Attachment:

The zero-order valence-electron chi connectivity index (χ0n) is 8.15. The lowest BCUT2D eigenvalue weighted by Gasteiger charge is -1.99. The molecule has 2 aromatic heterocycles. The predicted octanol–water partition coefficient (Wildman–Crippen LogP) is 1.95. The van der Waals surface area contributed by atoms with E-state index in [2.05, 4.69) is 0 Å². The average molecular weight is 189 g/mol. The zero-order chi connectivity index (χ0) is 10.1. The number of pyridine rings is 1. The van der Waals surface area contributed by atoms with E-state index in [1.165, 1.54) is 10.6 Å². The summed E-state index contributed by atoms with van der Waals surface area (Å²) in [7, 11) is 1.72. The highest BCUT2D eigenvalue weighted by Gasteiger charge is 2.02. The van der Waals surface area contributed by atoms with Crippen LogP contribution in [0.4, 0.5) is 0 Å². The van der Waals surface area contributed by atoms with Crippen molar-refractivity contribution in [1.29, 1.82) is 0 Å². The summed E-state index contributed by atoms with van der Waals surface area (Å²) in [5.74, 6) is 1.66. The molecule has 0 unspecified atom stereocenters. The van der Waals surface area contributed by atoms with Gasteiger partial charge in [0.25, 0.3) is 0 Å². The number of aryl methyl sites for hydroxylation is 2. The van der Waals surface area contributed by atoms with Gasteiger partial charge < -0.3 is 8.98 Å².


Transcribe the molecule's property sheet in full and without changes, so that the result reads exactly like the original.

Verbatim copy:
The zero-order valence-electron chi connectivity index (χ0n) is 8.15. The lowest BCUT2D eigenvalue weighted by Gasteiger charge is -1.99. The molecule has 2 aromatic heterocycles. The predicted octanol–water partition coefficient (Wildman–Crippen LogP) is 1.95. The van der Waals surface area contributed by atoms with E-state index in [2.05, 4.69) is 0 Å². The average molecular weight is 189 g/mol. The zero-order chi connectivity index (χ0) is 10.1. The number of pyridine rings is 1. The van der Waals surface area contributed by atoms with E-state index in [1.165, 1.54) is 10.6 Å². The summed E-state index contributed by atoms with van der Waals surface area (Å²) in [7, 11) is 1.72. The highest BCUT2D eigenvalue weighted by Gasteiger charge is 2.02. The van der Waals surface area contributed by atoms with Crippen LogP contribution in [0.4, 0.5) is 0 Å². The van der Waals surface area contributed by atoms with Crippen molar-refractivity contribution in [1.29, 1.82) is 0 Å². The summed E-state index contributed by atoms with van der Waals surface area (Å²) in [5.74, 6) is 1.66. The molecule has 0 unspecified atom stereocenters. The van der Waals surface area contributed by atoms with Gasteiger partial charge in [0.25, 0.3) is 0 Å². The number of aryl methyl sites for hydroxylation is 2. The van der Waals surface area contributed by atoms with Gasteiger partial charge < -0.3 is 8.98 Å².